Objection # 6: "But capital punishment trains society to seek revenge. Take you, for example. You actually sound happy about executing people."
Reply: Society is not seeking revenge, but fairness. In my own case, I am never happy about capital punishment, but as a citizen of a society under the rule of law, I am always happy at the exercise of justice. As one translation of the book of Proverbs says, "It is a joy to people when justice prevails." Further, the Christian philosopher Thomas Aquinas points out two meanings of "revenge": there is revenge "beyond the order of reason," based on one's anger, and there is revenge "according to justice." The first type should be avoided, but a society based on law must impose the second type consistently and fairly (I would also add "and quickly").
Objection # 7: "Why is it always you Bible-thumpers, the so-called 'pro-life' people, who are in favor of capital punishment? The Bible says 'Thou shalt not kill.' Capital punishment is killing and is therefore forbidden by the Bible."
Reply: The King James Version of the Bible makes the translation error, "Thou shalt not kill." Virtually every other translation renders this as "Thou shalt not murder." There are ten Hebrew words used in the Bible which mean "kill." To kill in battle, to kill accidentally, or to kill in self-defense, for example, all require different words. However, there is only one word which means "murder," and that is the one used in the commandment against murder. The Bible, in other words, does not prohibit capital punishment.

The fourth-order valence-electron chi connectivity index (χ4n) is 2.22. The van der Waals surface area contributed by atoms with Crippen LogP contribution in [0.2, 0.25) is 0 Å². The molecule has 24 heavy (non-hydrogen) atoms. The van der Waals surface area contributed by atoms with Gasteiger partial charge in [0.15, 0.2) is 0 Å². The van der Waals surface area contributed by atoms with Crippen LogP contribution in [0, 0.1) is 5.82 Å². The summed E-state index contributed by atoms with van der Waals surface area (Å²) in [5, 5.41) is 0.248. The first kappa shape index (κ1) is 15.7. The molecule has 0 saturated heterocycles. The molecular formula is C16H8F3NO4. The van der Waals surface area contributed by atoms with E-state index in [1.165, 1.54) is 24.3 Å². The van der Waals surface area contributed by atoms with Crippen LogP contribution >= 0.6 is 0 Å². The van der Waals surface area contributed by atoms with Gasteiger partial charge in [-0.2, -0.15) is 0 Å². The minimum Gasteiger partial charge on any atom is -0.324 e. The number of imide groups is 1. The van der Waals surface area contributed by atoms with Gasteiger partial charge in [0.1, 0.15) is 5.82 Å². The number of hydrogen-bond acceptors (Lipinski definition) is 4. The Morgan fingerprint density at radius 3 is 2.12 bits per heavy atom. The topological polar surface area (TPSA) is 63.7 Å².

Objection # 8: "Well, whether or not capital punishment is allowed in the Bible, it is still both cruel and unusual, and our own Constitution forbids cruel and unusual punishment."
Reply: First of all, it is not "cruel" punishment. At least, it is far less cruel than most of the actual crimes for which it is imposed. Secondly, the only reason it might be "unusual" is that many states are reluctant to impose it. Thirdly, capital punishment is specifically mentioned and allowed in the Constitution. Citizens are not to be "deprived of life" without "due process of law"; this clearly implies that, given the due process of law, citizens may be deprived of life by the government.
bjection # 9: "My most important objection I have saved for last. It is simple: What if we make a mistake? What if we execute an innocent person? It would be better to do away with capital punishment entirely than to execute someone who is not guilty of the crime."
Reply: Certainly this thought should make us quite cautious in applying the extreme penalty. However, being very careful in applying a punishment does not entail that one should never apply the punishment. Even if capital punishment is a last resort, that still implies that it is a resort. In fact, for some crimes, capital punishment is the only proportionate response. This is the real reason most people are in favor of capital punishment: not to save money in the legal system or somehow get "revenge" on the criminal, but because capital punishment is morally right.
This last statement will doubtless infuriate some. But in the long run, it is the fundamental validation for retaining capital punishment, and it is still the view held by the majority of Americans. On this subject, the intuitions of the majority are just. *
"No crisis is beyond the capacity of our people to solve; no challenge too great." --Ronald Reagan